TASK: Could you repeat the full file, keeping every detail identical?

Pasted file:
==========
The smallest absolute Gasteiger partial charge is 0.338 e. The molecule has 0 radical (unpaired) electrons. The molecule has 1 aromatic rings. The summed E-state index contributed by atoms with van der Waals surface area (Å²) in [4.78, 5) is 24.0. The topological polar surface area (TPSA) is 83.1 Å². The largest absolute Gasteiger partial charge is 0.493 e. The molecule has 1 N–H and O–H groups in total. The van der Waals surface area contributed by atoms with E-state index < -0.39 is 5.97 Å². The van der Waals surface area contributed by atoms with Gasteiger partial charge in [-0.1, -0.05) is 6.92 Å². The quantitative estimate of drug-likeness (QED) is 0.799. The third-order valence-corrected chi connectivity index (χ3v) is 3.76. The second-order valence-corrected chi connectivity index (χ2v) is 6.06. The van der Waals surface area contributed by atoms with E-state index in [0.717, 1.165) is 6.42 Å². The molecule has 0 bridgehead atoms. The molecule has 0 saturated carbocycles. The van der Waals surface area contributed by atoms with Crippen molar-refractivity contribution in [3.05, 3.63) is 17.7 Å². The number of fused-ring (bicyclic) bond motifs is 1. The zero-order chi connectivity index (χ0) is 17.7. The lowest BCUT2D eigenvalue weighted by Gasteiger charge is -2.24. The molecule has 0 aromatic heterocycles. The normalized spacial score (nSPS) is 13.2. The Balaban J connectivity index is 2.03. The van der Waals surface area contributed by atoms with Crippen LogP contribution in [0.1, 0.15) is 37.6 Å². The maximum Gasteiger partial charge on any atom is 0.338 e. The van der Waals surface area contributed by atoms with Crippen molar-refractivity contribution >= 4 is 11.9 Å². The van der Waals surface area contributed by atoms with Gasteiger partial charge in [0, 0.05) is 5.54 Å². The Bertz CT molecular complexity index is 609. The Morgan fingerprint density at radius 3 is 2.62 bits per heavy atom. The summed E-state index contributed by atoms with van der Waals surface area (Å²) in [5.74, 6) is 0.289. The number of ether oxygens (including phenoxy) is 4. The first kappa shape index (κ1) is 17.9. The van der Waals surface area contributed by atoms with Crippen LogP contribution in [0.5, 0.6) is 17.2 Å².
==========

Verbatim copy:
The smallest absolute Gasteiger partial charge is 0.338 e. The molecule has 0 radical (unpaired) electrons. The molecule has 1 aromatic rings. The summed E-state index contributed by atoms with van der Waals surface area (Å²) in [4.78, 5) is 24.0. The topological polar surface area (TPSA) is 83.1 Å². The largest absolute Gasteiger partial charge is 0.493 e. The molecule has 1 N–H and O–H groups in total. The van der Waals surface area contributed by atoms with E-state index < -0.39 is 5.97 Å². The van der Waals surface area contributed by atoms with Gasteiger partial charge in [-0.1, -0.05) is 6.92 Å². The quantitative estimate of drug-likeness (QED) is 0.799. The third-order valence-corrected chi connectivity index (χ3v) is 3.76. The second-order valence-corrected chi connectivity index (χ2v) is 6.06. The van der Waals surface area contributed by atoms with E-state index in [0.717, 1.165) is 6.42 Å². The molecule has 0 bridgehead atoms. The molecule has 0 saturated carbocycles. The van der Waals surface area contributed by atoms with Crippen molar-refractivity contribution in [3.05, 3.63) is 17.7 Å². The number of fused-ring (bicyclic) bond motifs is 1. The zero-order chi connectivity index (χ0) is 17.7. The lowest BCUT2D eigenvalue weighted by Gasteiger charge is -2.24. The molecule has 0 aromatic heterocycles. The normalized spacial score (nSPS) is 13.2. The Balaban J connectivity index is 2.03. The van der Waals surface area contributed by atoms with Crippen LogP contribution in [0.1, 0.15) is 37.6 Å². The maximum Gasteiger partial charge on any atom is 0.338 e. The van der Waals surface area contributed by atoms with Crippen molar-refractivity contribution >= 4 is 11.9 Å². The van der Waals surface area contributed by atoms with Gasteiger partial charge in [0, 0.05) is 5.54 Å². The Bertz CT molecular complexity index is 609. The Morgan fingerprint density at radius 3 is 2.62 bits per heavy atom. The summed E-state index contributed by atoms with van der Waals surface area (Å²) in [5.74, 6) is 0.289. The number of ether oxygens (including phenoxy) is 4. The first kappa shape index (κ1) is 17.9. The van der Waals surface area contributed by atoms with Crippen LogP contribution in [0.5, 0.6) is 17.2 Å².